Study ID Number: UPCC 26810
ClinicalTrials.gov Identifier: NCT01312376

To stay current: http://www.uphs.upenn.edu/obgyn/clinical-trials/#gynonc

TRIAL TWO: AUTOLOGOUS T-­‐CELLS and IL-­‐18 

More details soon…..

Finding a clinical trial for YOU! Try – http://cancerresearch.org/cancer-immunotherapy/clinical-trial-finder

 

19 responses »

  1. Marcy,

    It is so wonderful to hear of your new journey with immunotherapy. I feel so deeply in my heart that is the way to go to beat this disease!

    I am a Stage III endometrial cancer survivor……and even though I am in remission, I am always trying to stay on top of the research on the newly emerging immunotherapies and targeted therapies. What is really stranger than strange is that I live in Portland, Oregon too, but had my initial surgery back in Pennsylvania…..University of Pittsburgh……and have been following the work that both UPenn and UPitt are doing regarding immunotherapies/targeted therapies……as I know that one day I may need to head back East for treatment, also. You give me much hope that should/when I have a recurrence that there are/will be new clinical trials using immunotherapy.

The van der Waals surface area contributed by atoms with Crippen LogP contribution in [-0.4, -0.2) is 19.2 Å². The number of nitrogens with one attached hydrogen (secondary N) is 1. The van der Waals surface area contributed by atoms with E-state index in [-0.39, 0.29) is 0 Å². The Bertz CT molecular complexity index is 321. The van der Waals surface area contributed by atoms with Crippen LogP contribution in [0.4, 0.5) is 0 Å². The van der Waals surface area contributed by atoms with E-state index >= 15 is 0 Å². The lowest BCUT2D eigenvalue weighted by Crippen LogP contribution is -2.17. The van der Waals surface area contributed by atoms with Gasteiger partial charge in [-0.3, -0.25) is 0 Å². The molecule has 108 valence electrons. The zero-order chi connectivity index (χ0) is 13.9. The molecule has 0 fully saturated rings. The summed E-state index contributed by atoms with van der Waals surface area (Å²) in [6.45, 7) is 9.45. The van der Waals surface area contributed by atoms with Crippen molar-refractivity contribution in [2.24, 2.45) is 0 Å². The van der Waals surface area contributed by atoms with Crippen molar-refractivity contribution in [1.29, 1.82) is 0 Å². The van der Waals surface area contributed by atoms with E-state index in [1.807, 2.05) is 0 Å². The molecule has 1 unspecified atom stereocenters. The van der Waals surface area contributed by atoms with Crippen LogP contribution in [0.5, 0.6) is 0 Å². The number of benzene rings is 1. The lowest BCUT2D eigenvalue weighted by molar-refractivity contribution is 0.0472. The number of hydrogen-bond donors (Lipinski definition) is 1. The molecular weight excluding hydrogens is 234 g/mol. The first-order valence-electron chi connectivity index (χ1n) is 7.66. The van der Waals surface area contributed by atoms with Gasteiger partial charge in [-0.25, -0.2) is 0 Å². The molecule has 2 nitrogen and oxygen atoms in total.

I’ve spent much time in Philly over my life and enjoy your descriptions of the neighborhood, characters, etc. around UPenn. Reminds me of my time as a youngster spending summers in Philly visiting my relatives and sitting on the stoop of their row house…… enjoying all the diversity of the neighborhood. It’s wonderful that you can find the energy to enjoy Philly even in the midst of your treatment. You are truly an inspiration!

    I look forward to your next post.

    Sarah

  2. Marcy
    Just curious, are all of your tests(scans, bloodwork,etc) covered by the trial? So your expenses are travel and lodging and food?

  3. Hi Marcy,

    I’m glad to see that you approved my post! I’m new to blogging so I wasn’t aware that my post was something that had to be approved.